A relationship between Alec Station, a CIA unit tasked with monitoring Al Qaeda chief Osama bin Laden and his associates, and two 9/11 hijackers leading up to the attacks has been called into question by a newly-released court filing, which also suggests that there was a cover-up at the highest levels of the FBI regarding the matter, according to The Gray Zone.
SpyTalk has obtained a 21-page declaration by Don Canestraro, a lead investigator for the Office of Military Commissions responsible for overseeing the cases of 9/11 defendants. The filing summarizes classified government discovery disclosures and private interviews conducted by Canestraro with anonymous high-ranking officials from the CIA and FBI.
The interviewed agents, who led Operation Encore, the Bureau's discontinued, extensive investigation into the Saudi government's ties to the 9/11 attack, shared their insights with Canestraro, the site notes.
Operation Encore, which involved conducting numerous lengthy interviews with various witnesses, producing hundreds of pages of evidence, formally investigating multiple Saudi officials, and launching a grand jury to investigate a US-based support network for the hijackers allegedly run by Riyadh, was suddenly terminated in 2016. The cause of the termination was purportedly a complicated internal dispute within the FBI over investigative methods, the report continued.
When the document was initially released in 2021 on the Office's public court docket, every part of it, except for an "unclassified" marking, was redacted. Given the document's explosive contents, it is not that difficult to understand why.
As per Canestraro's investigation, at least two 9/11 hijackers had been recruited, whether knowingly or unknowingly, into a joint CIA-Saudi intelligence operation that might have gone wrong, The Gray Zone report noted further.
The CIA established Alec Station in 1996 as a joint investigative effort with the FBI. However, FBI operatives assigned to the unit discovered that they were not permitted to share any information with the Bureau's head office without the CIA's authorization, and they faced severe penalties if they did so.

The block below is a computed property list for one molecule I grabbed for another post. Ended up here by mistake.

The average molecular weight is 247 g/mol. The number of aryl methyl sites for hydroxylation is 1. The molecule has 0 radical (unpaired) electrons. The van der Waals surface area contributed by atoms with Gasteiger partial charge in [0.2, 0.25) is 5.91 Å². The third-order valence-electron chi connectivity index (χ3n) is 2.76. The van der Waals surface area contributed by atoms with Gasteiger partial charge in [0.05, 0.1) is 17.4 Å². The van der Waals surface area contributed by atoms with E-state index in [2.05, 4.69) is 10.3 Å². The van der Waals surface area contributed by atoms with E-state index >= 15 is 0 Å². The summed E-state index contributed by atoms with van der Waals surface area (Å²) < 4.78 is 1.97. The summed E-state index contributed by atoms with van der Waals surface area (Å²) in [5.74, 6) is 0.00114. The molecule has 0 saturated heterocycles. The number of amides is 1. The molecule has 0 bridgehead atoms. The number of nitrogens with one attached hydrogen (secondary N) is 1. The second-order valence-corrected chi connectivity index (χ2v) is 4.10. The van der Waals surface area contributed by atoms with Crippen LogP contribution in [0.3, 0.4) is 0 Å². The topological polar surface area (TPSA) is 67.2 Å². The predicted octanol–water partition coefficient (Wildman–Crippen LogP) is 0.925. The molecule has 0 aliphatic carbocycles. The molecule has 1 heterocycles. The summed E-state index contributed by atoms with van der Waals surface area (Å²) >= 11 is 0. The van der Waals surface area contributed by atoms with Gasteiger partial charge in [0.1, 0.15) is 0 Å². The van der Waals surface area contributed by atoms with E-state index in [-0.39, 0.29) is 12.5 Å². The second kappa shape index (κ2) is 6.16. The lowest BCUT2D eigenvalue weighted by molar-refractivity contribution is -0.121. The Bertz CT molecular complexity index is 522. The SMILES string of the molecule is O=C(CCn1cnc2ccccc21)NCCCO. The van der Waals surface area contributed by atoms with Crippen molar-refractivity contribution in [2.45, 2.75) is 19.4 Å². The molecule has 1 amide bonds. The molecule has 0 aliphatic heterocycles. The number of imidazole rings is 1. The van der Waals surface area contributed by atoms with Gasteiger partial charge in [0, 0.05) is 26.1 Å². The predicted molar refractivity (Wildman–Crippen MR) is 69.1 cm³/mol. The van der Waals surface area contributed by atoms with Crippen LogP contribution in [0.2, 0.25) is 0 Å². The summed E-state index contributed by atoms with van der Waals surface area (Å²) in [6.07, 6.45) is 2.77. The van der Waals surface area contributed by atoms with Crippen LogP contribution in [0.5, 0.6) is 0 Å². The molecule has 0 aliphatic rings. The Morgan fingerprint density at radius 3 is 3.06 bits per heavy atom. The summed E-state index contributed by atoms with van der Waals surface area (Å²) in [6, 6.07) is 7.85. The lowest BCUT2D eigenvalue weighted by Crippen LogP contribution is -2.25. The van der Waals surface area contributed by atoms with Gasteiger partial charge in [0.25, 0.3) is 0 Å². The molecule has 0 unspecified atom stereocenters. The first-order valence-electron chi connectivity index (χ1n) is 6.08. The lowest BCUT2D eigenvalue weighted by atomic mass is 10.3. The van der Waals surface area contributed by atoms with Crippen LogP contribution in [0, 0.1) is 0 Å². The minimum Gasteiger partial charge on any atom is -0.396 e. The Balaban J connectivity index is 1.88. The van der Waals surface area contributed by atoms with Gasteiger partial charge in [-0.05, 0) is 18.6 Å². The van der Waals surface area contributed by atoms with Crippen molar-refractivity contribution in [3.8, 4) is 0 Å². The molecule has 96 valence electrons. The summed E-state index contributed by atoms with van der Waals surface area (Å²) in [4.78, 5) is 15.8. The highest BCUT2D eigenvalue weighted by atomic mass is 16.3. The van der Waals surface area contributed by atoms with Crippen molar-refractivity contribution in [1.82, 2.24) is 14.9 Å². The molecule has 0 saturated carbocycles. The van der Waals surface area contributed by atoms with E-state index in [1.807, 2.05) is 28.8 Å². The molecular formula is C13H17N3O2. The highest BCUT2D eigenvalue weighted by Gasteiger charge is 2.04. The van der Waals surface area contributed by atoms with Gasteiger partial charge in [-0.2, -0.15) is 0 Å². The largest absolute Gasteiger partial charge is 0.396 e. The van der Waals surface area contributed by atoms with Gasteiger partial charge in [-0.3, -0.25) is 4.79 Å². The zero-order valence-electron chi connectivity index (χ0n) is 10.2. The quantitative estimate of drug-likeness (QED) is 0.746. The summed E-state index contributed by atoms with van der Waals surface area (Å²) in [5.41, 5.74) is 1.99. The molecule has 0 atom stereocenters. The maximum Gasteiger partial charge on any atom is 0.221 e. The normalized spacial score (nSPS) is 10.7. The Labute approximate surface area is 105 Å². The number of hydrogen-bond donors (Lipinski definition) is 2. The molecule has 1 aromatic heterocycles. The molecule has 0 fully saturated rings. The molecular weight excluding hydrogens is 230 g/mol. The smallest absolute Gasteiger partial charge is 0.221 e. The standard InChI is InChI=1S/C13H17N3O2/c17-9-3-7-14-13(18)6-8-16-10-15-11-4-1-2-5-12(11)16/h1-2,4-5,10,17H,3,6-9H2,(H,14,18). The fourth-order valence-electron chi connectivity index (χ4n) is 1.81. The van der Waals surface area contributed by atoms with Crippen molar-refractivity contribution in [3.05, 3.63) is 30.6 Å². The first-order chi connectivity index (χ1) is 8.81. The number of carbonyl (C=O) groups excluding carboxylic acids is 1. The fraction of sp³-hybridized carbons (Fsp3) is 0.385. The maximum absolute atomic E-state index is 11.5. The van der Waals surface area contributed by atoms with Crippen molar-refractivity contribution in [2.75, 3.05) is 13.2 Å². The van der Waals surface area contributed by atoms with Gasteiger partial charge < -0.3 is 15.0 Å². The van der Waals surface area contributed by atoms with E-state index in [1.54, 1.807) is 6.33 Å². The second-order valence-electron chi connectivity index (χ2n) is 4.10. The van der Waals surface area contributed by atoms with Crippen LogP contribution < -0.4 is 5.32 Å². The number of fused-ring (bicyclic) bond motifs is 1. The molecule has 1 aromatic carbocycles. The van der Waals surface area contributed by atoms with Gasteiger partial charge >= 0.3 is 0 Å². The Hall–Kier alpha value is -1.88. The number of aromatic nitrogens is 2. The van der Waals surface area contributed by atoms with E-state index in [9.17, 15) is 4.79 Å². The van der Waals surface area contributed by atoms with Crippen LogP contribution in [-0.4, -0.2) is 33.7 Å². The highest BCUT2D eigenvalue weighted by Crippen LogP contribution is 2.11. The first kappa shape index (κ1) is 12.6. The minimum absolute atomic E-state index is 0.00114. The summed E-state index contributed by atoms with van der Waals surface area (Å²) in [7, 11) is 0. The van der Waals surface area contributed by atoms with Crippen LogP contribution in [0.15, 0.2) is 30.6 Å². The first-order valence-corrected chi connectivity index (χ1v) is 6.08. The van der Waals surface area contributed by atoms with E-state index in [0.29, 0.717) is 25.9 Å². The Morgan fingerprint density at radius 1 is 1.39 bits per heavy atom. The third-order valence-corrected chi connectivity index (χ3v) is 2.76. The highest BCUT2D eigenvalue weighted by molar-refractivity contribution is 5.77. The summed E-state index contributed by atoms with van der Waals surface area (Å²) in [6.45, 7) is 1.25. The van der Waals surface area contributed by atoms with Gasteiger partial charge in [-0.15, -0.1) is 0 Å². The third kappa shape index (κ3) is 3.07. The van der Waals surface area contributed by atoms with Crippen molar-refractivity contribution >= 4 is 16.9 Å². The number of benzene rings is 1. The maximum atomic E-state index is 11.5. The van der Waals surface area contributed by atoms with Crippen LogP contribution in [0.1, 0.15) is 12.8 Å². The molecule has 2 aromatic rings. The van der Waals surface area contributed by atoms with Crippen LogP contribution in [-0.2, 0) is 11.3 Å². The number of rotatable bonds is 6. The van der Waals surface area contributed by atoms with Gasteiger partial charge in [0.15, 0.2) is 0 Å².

Additionally, their attempts to share information with the FBI's equivalent unit, the I-49 squad based in New York, were repeatedly obstructed, said the report.
"As 'the system blinked red' in late 1999 with indications of an imminent large-scale Al Qaeda terror attack within the US, the CIA and NSA were actively monitoring an 'operational cadre' within an Al Qaeda cell that comprised Saudi nationals Nawaf al-Hazmi and Khalid al-Mihdhar. These two individuals were later believed to have hijacked American Airlines Flight 77, resulting in the crash into the Pentagon on 9/11," the site said.
Between January 5th and 8th, 2000, al-Hazmi and al-Midhar attended an Al Qaeda summit held in Kuala Lumpur, Malaysia. Local authorities secretly photographed and videotaped the meeting at Alec Station's request, although no audio recording was captured. While en route to the summit, al-Midhar transited through Dubai, where operatives working for the CIA broke into his hotel room and copied his passpower, which showed that he had a multi-entry visa to the US.
An internal CIA cable at the time stated that this information was promptly conveyed to the FBI "for further investigation." However, in reality, Alec Station not only neglected to inform the Bureau about al-Midhar's US visa but also explicitly prohibited two FBI agents assigned to the unit from telling their supervisors.
“[I said] ‘we’ve got to tell the Bureau about this. These guys clearly are bad…we’ve got to tell the FBI.’ And then [the CIA] said to me, ‘no, it’s not the FBI’s case, not the FBI’s jurisdiction’,” Mark Rossini, one of the FBI agents in question, has said.
“If we had picked up the phone and called the Bureau, I would’ve been violating the law. I…would’ve been removed from the building that day. I would’ve had my clearances suspended, and I would be gone," Rossini noted further.